Homebuilder sentiment drops for fourth straight month

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Homebuilder sentiment drops for fourth straight month

A contractor uses a hammer while working on a townhouse under construction at the PulteGroup Metro housing development in Milpitas, California.

David Paul Morris | Bloomberg | Getty Images

Soaring mortgage rates are taking their toll on the country’s homebuilders as already expensive new builds become even less affordable.

Builder confidence in the new single-family home market fell 2 points to 77 in April, according to the National Association of Home Builders/Wells Fargo Housing Market Index. Any reading above 50 is considered positive sentiment, but the reading marks a fourth straight month of declines for the index, which was at 83 in April 2021.

Of the index’s three components, current selling conditions fell 2 points to 85. Buyer traffic fell 6 points to 60, and sell expectations over the next six months rose 3 points to 73 after falling 10 points in March.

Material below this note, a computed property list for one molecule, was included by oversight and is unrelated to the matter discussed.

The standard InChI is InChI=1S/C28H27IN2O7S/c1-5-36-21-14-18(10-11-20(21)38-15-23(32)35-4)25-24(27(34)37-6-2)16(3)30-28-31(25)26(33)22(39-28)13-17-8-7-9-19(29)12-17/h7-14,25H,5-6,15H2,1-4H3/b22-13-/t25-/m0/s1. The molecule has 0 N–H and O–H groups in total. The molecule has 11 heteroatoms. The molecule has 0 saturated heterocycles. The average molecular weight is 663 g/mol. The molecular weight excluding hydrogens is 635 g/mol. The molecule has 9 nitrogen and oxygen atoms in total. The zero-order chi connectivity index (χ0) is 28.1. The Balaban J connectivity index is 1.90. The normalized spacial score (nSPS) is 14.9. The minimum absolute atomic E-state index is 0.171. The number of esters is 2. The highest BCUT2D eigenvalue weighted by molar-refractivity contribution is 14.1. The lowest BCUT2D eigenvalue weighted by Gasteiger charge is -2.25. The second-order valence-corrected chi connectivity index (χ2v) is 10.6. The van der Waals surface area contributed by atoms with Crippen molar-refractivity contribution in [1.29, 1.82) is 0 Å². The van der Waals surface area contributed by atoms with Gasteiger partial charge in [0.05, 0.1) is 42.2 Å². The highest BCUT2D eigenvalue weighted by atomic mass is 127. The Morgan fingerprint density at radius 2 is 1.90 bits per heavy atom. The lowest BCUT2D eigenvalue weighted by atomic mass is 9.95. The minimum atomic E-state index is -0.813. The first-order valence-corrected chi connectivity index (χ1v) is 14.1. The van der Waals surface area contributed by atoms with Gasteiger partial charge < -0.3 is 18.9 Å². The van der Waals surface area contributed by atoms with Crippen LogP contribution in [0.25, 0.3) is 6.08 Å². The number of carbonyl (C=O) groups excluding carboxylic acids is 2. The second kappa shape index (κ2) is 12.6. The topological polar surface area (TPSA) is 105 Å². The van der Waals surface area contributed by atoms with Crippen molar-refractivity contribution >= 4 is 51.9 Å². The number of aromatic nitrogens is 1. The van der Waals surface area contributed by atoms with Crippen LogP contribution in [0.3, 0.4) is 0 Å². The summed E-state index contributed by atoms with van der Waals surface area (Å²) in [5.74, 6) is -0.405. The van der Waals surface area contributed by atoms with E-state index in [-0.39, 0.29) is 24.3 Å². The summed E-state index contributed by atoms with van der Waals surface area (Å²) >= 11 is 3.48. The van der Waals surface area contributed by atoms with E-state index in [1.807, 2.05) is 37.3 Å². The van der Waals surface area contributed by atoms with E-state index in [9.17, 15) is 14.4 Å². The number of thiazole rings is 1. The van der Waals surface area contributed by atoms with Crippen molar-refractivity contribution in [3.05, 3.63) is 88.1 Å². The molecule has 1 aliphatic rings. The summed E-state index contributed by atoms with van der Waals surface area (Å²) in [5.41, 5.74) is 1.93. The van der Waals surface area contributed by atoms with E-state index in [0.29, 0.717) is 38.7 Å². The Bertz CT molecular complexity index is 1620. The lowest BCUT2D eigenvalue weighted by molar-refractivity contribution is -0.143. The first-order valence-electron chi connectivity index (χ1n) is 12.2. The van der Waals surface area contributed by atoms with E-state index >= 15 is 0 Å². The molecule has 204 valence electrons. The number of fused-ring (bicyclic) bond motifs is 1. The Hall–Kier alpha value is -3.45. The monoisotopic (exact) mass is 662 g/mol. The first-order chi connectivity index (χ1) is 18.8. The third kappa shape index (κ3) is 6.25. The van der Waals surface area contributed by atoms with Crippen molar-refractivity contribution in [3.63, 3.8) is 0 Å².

“Despite low levels of inventory on hand, builders are reporting sales traffic and current sales conditions have fallen to their lowest levels since last summer as sharp hikes in mortgage rates and ongoing supply chain disruptions continue to unsettle the housing market,” said NAHB Chairman Jerry Konter, a builder and developer Savannah, Georgia.

The average interest rate on the 30-year fixed-rate mortgage was around 3.90% in early March and is now at 5.15%, according to Mortgage News Daily. That’s the highest rate in more than a decade. The rate is trailing loosely the US 10-year Treasury yield, which has risen but is also being hurt as the Federal Reserve pulls out of the mortgage-backed bond market.

Increased mortgage rates only exacerbate high prices for new and existing homes. The median price for a new home in February was over 10% higher than a year earlier.

“The real estate market is at an inflection point as faster-than-expected rises in interest rates, rising home prices and escalating material costs have significantly worsened housing affordability conditions, particularly in the crucial entry-level market,” said NAHB Chief Economist Robert Dietz.

Regionally, homebuilder sentiment in the Northeast rose 1 point on the three-month moving average to 72. In the Midwest it fell 3 points to 69, in the South it fell 2 points to 82 and in the West it fell 1 point to 89.